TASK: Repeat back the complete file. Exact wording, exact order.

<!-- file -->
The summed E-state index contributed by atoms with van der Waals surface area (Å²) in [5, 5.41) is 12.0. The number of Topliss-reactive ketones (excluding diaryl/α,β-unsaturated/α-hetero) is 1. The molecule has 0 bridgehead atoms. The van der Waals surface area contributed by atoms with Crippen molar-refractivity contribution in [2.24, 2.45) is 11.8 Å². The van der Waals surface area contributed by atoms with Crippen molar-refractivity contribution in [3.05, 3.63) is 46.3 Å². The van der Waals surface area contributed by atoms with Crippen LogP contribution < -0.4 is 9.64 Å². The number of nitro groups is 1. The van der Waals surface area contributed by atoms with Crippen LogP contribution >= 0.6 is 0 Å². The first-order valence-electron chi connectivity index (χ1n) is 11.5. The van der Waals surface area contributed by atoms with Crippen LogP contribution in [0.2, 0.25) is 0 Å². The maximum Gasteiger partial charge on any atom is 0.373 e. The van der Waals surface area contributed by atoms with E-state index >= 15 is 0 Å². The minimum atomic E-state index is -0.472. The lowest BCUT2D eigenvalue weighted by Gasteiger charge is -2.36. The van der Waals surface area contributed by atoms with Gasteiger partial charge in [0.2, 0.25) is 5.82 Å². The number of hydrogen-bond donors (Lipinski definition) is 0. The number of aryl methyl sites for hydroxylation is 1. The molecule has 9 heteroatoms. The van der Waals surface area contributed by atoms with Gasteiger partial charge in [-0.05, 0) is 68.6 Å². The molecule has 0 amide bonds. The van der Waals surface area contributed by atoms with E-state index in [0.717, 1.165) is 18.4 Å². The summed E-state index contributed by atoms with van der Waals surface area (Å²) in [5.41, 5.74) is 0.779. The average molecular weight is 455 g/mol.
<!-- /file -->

The summed E-state index contributed by atoms with van der Waals surface area (Å²) in [5, 5.41) is 12.0. The number of Topliss-reactive ketones (excluding diaryl/α,β-unsaturated/α-hetero) is 1. The molecule has 0 bridgehead atoms. The van der Waals surface area contributed by atoms with Crippen molar-refractivity contribution in [2.24, 2.45) is 11.8 Å². The van der Waals surface area contributed by atoms with Crippen molar-refractivity contribution in [3.05, 3.63) is 46.3 Å². The van der Waals surface area contributed by atoms with Crippen LogP contribution < -0.4 is 9.64 Å². The number of nitro groups is 1. The van der Waals surface area contributed by atoms with Crippen LogP contribution >= 0.6 is 0 Å². The first-order valence-electron chi connectivity index (χ1n) is 11.5. The van der Waals surface area contributed by atoms with Crippen LogP contribution in [0.2, 0.25) is 0 Å². The maximum Gasteiger partial charge on any atom is 0.373 e. The van der Waals surface area contributed by atoms with E-state index >= 15 is 0 Å². The minimum atomic E-state index is -0.472. The lowest BCUT2D eigenvalue weighted by Gasteiger charge is -2.36. The van der Waals surface area contributed by atoms with Gasteiger partial charge in [0.2, 0.25) is 5.82 Å². The number of hydrogen-bond donors (Lipinski definition) is 0. The number of aryl methyl sites for hydroxylation is 1. The molecule has 9 heteroatoms. The van der Waals surface area contributed by atoms with Gasteiger partial charge in [-0.05, 0) is 68.6 Å². The molecule has 0 amide bonds. The van der Waals surface area contributed by atoms with E-state index in [0.717, 1.165) is 18.4 Å². The summed E-state index contributed by atoms with van der Waals surface area (Å²) in [5.41, 5.74) is 0.779. The average molecular weight is 455 g/mol.